The problem is, a lot of buyers (getting bad advice from inexperienced agents) think they can get the house by going in $5,000 or $10,000 over or, incredibly, at list price. All this does is drive the price up further. It’s like hands going up at an auction.

Now you may think, so what? It’s better to have tried and lost and have no regrets. If I lose the house, it’s no big deal. I’m not the one paying $100k+ over list. And this is the underlying issue because the next house that goes up for sale in that neighbourhood is going to use this recent sale to set their price, and so on and so forth. You’re shooting yourself in the foot in the long run by contributing to skyrocketing prices across the entire neighbourhood. So don’t bid unless you have a good chance of winning and to know that, you have to do your research in advance and get advice from a realtor who knows that neighbourhood inside and out.


Do the Legwork up Front for Low- or No-Condition Offers

This one’s a no-brainer but it’s amazing how many buyers fail to do this - get pre-approved for your mortgage. Mortgage rates are incredibly attractive right now, 2.69% 5-year fixed is fairly standard this month (at time of publishing), but that doesn’t mean it’s easy to get approved. Banks have actually been tightening up on lending policies over the last few years. You don’t want to lose a house because you can’t secure a mortgage nor do you want to lose a bidding war because of a finance condition.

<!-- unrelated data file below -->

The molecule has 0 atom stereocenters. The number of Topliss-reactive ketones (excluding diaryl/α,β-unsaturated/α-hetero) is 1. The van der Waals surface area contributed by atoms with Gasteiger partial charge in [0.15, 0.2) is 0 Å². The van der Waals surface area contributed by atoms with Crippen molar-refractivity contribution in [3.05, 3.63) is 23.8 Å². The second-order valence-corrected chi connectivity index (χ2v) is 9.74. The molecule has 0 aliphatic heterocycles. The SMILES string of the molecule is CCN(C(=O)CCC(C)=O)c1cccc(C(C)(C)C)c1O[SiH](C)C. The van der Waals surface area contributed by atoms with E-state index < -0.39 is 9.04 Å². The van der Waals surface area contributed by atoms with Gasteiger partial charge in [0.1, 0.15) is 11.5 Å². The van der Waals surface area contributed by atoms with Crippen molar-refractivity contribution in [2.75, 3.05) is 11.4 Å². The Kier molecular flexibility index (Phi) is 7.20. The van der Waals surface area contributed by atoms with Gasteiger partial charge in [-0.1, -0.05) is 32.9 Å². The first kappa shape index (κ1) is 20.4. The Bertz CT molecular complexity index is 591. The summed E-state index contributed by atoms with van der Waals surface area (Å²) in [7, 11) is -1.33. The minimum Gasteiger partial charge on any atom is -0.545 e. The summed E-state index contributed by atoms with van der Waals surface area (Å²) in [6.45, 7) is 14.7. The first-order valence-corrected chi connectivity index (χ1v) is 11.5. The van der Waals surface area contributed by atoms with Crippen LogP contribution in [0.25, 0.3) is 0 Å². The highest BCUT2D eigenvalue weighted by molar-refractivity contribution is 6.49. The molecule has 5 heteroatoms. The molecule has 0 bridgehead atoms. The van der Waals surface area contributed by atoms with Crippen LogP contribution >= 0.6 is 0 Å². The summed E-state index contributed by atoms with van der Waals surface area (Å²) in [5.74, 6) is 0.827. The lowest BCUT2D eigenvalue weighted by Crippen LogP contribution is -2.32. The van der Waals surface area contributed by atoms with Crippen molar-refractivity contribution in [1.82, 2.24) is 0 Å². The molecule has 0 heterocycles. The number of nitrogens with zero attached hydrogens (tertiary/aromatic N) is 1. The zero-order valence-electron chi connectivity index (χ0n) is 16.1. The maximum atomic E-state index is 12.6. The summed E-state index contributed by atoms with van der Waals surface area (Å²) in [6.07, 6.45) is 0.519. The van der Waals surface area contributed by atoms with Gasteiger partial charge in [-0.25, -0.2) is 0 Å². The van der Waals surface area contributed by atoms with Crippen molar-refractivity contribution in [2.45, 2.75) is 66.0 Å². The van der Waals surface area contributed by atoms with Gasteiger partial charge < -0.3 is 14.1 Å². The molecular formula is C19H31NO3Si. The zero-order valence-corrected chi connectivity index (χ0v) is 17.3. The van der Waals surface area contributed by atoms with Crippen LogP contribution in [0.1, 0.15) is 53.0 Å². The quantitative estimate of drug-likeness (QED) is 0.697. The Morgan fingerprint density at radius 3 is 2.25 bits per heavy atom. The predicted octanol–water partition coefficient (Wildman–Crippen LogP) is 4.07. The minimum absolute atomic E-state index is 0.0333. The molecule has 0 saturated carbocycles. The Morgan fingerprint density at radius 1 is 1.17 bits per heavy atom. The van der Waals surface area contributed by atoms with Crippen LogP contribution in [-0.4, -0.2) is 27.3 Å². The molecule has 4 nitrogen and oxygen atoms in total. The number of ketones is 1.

Also, have your down-payment ready to go. It should be accessible immediately and not tied up in investments that take days or weeks to cash out. Many multiple-bid situations now require prospective buyers to submit a cheque with their offer on offer night.


Jump on New, No-Hold Listings

No-hold offers are rare in today’s market. Sellers’ realtors tend to hold on offers for at least five days to allow for a high number of viewings and an open house. Offer dates are typically early the following week, designed to drive multiple bids that can be leveraged to drive up the final sales price. More often than not, offer holds are accompanied by a below-market list price designed to drive a bidding war.

The best bet for buyers who find themselves on the losing end of bidding wars is to have their realtor alert them immediately of all new listings within their search parameters that are not holding back offers. We have negotiated many successful purchases for clients by being the first offer out of the gate on the first day of showings. Remember though that you have to be flexible with your time (you’ll want to view the property the first day the listing comes out which is typically a weekday, so that you can wrap up your offer process before the weekend open house).


Go for House B on Offer Night

When listings are healthy in number, particularly during the spring market, buyers may find themselves interested in several houses in the same neighbourhood that are all taking offers on the same night. Buyers are then forced to choose between the two which can be heart-breaking if you lose on House A, only to find out you could’ve won House B if the selling price turns out to be below what you would’ve offered.

Your REALTOR® should be liaising with both sellers' agents throughout the afternoon on offer day to see what the competition is like on each of the properties. One of our PROs Alexia Lewis recently switched tactics with her client on offer day, pulling out of one house where competition was too steep (they ended up getting over twenty offers), bidding instead on their second choice down the street where they were one of only three bidders. They got the house.


Lead image: hot property by Gustavo Frazao from Shutterstock.